2018 opened on two downbeat notes.
First, President Trump refused to visit Nine Elms to open the new US Embassy. He claimed that this was because he disapproved of the decision to sell the lease on the embassy in Grosvenor Square and build the new mission in an "off location".
Second, the high end property market was reported to be having problems. The Guardian, reporting property data experts Molior London, said that
'More than half of the 1,900 ultra-luxury apartments built in London last year failed to sell, raising fears that the capital will be left with dozens of "posh ghost towers". The swanky flats, complete with private gyms, swimming pools and cinema rooms, are lying empty ... The total number of unsold luxury new-build homes, which are rarely advertised at less than £1m, has now hit a record high of 3,000 units, as the rich overseas investors they were built for turn their backs on the UK due to Brexit uncertainty and the hike in stamp duty on second homes. ...
Henry Pryor, a property buying agent, says the London luxury new-build market is "already overstuffed but we're just building more of them. We're going to have loads of empty and part-built posh ghost towers," he says. "They were built as gambling chips for rich overseas investors, but they are no longer interested in the London casino and have moved on. ...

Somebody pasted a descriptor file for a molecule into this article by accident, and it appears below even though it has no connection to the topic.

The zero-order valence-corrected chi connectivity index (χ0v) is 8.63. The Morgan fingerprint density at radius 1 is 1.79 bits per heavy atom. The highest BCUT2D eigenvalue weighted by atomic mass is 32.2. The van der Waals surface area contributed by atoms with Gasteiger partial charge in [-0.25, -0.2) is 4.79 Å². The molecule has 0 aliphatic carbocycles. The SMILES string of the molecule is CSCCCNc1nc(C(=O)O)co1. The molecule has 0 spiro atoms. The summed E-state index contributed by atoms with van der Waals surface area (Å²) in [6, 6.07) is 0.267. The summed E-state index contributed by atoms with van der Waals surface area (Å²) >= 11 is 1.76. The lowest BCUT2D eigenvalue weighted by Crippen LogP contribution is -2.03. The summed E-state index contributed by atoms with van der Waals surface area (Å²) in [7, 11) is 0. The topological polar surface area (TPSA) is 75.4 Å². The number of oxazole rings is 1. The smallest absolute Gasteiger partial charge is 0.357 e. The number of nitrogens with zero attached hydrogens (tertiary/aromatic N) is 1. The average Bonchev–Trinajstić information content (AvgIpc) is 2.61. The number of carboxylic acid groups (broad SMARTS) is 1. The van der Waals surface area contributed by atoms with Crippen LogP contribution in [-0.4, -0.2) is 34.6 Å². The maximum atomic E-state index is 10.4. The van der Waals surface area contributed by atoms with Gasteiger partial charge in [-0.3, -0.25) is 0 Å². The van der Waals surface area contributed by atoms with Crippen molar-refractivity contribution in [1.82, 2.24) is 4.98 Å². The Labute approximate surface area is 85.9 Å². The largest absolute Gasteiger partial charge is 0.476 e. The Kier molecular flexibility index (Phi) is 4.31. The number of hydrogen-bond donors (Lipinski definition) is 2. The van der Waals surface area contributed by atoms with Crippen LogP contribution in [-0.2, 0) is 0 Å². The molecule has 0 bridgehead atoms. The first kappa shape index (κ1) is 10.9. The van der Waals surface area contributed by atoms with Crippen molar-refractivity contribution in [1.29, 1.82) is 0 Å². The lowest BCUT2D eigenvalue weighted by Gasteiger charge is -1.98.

Steven Herd, founder and chief executive of MyLondonHome, an agency that specialises in new-build homes for investment, says his firm is struggling under the weight of overseas investors who bought in the last couple of years and are desperate to sell. He says hundreds of Asian investors who had bought London developments off-plan in 2015-16 in the hope of making a quick profit by selling apartments on closer to completion have instead lost hundreds of thousands of pounds. “They intended to flip [buy and sell on] the apartments and make big profits, but it hasn’t worked out like that, and now they are trying to get out at the smallest possible loss.” ... Herd says the Nine Elms development, near the new US embassy in south London, was one of the best redevelopment schemes in Europe but consisted of “the wrong properties that Londoners don’t need”.
But the promoters of Keybridge House remained bullish, publishing this advert in May 2018. (They were also pretty optimistic - aka misleading - when they summarise tube travel times.)